Growing New Life at Ground Zero
by Michael Ableman
The New York Times, December 21, 2002
Proposals for rebuilding the World Trade Center site were unveiled this week
- a collective vision of towering skyscrapers, amphitheaters and broad avenues.
Almost completely missing from the plans, though, was an essential element
- a sense of the earth.
And so I'd like to add something to the mix: an urban
farm to be built on a portion of the trade center site.
Two to three acres could feed hundreds of people,
provide employment for many and connect New Yorkers
to the source of their food. As a generator of jobs
and food, a downtown farm would demonstrate that a
successful economy can have local roots - that it need
not only be global.
As with all agriculture, the foundation of the project
would be soil and seeds. Communities across America
could send handfuls of earth, thereby building the
farm from the soil of the entire nation. Seeds could
come from various parts of the world and grow into
a living example of our cultural diversity.
Imagine an orchard with hundreds of varieties of apples,
where people could stroll down the alleys of the trees
-- enjoying the shade and witnessing the gradual cycle
from flower to fruit. Consider what it would be like
to walk in the middle of winter through beautifully
designed glass houses filled with the earthy smells
and brilliant colors of an array of fresh food and
flowers. Picture outdoor gardens winding through and
around the new buildings -- gardens overflowing with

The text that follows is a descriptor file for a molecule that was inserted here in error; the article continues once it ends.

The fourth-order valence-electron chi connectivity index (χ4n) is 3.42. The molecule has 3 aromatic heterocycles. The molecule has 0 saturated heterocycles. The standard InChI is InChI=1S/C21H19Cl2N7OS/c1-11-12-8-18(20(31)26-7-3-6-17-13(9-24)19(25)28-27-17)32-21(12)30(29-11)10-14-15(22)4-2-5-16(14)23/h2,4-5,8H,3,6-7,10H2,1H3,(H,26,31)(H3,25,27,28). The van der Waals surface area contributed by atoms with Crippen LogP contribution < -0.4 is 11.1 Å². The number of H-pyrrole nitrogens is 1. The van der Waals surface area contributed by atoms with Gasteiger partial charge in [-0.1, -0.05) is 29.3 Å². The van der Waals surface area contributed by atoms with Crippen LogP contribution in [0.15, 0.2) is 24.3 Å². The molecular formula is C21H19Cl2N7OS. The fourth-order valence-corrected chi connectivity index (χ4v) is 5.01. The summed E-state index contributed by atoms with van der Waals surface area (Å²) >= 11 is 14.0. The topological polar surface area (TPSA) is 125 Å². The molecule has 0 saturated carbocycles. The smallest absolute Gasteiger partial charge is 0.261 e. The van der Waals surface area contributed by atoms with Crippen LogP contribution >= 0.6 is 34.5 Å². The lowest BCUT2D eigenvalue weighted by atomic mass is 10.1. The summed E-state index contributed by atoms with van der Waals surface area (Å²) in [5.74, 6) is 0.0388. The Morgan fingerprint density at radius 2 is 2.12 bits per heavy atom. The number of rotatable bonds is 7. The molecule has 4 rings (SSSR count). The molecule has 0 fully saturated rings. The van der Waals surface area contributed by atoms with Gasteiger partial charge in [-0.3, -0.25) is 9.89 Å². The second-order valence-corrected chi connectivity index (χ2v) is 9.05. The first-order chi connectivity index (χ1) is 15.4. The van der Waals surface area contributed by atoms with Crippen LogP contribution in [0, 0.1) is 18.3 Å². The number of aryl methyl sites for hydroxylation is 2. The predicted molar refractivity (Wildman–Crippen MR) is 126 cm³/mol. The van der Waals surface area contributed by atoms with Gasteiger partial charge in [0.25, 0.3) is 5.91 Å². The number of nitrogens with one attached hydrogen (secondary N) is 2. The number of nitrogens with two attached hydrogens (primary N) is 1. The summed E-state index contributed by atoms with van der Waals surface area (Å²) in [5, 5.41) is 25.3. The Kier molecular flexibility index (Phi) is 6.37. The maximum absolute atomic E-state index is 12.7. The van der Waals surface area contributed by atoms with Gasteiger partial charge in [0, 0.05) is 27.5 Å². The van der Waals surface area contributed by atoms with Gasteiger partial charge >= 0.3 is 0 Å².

herbs and berries and spring, summer and fall vegetables.
A market could be built, so people working in the
new buildings and living in the neighborhood could
buy fresh vegetables. They could also take part --
during their breaks or at the end of the day -- in
tending the soil and producing something real for themselves
and their community.
There could be classes and workshops on cooking and
gardening, as well as celebratory public meals, to
make use of the farm's yield. Joined to other proposals
for rebuilding the site, the farm would provide New
Yorkers with a new version of the town square, one
that balances the hardscape of buildings and pavement
with fertile soil, lush plantings and fresh foods.
The farm could be installed at street level - or,
to conserve valuable real estate, it could be placed
atop buildings, where it would benefit from better
sun exposure and air quality. As part of this sky-high
farm, greenhouses could be warmed by the spent energy
from the buildings beneath them and gray-water recycled
for irrigation, creating a world-class model and laboratory
for rooftop food production and energy conservation.
A World Trade Center farm could become a gathering
place, a sanctuary, a cultural and social center as
important for the health of Manhattan's civic life
as its art museums, concert halls, theaters and restaurants.
The gardens would be a symbol not just to Americans
but to people all over the world. They would show that
we know how to bring forth life and nourishment from
the rubble of hate and destruction.
I do not believe that it is enough to consecrate the
site with steel and concrete and extraordinary architecture.
We must also honor lives lost with living seeds planted
in their memories - seeds that would grow and prosper
for years to come.
Michael Ableman, author of "On Good Land:
The Autobiography of an Urban Farm," is founder
of the Center for Urban Agriculture.